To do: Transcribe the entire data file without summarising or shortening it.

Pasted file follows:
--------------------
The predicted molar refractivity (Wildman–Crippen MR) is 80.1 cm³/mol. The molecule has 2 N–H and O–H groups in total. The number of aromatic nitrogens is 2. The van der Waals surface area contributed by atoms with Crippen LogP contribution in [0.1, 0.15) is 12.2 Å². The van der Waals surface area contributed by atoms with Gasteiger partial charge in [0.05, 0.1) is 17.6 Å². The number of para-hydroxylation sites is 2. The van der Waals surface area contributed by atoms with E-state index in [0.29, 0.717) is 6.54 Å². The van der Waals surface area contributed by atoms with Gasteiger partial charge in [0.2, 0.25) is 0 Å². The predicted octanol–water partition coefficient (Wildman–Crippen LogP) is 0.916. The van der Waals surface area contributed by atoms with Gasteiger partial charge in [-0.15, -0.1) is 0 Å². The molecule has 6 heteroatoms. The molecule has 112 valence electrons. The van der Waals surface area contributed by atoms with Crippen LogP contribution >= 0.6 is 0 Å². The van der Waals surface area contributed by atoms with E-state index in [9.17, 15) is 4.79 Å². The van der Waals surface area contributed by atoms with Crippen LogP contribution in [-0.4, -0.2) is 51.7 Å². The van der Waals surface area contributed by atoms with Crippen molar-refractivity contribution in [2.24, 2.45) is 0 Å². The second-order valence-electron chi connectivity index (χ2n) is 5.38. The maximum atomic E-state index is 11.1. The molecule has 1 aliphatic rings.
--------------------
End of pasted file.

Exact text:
The predicted molar refractivity (Wildman–Crippen MR) is 80.1 cm³/mol. The molecule has 2 N–H and O–H groups in total. The number of aromatic nitrogens is 2. The van der Waals surface area contributed by atoms with Crippen LogP contribution in [0.1, 0.15) is 12.2 Å². The van der Waals surface area contributed by atoms with Gasteiger partial charge in [0.05, 0.1) is 17.6 Å². The number of para-hydroxylation sites is 2. The van der Waals surface area contributed by atoms with E-state index in [0.29, 0.717) is 6.54 Å². The van der Waals surface area contributed by atoms with Gasteiger partial charge in [0.2, 0.25) is 0 Å². The predicted octanol–water partition coefficient (Wildman–Crippen LogP) is 0.916. The van der Waals surface area contributed by atoms with Gasteiger partial charge in [-0.15, -0.1) is 0 Å². The molecule has 6 heteroatoms. The molecule has 112 valence electrons. The van der Waals surface area contributed by atoms with Crippen LogP contribution >= 0.6 is 0 Å². The van der Waals surface area contributed by atoms with E-state index in [9.17, 15) is 4.79 Å². The van der Waals surface area contributed by atoms with Crippen LogP contribution in [-0.4, -0.2) is 51.7 Å². The van der Waals surface area contributed by atoms with Crippen molar-refractivity contribution in [2.24, 2.45) is 0 Å². The second-order valence-electron chi connectivity index (χ2n) is 5.38. The maximum atomic E-state index is 11.1. The molecule has 1 aliphatic rings.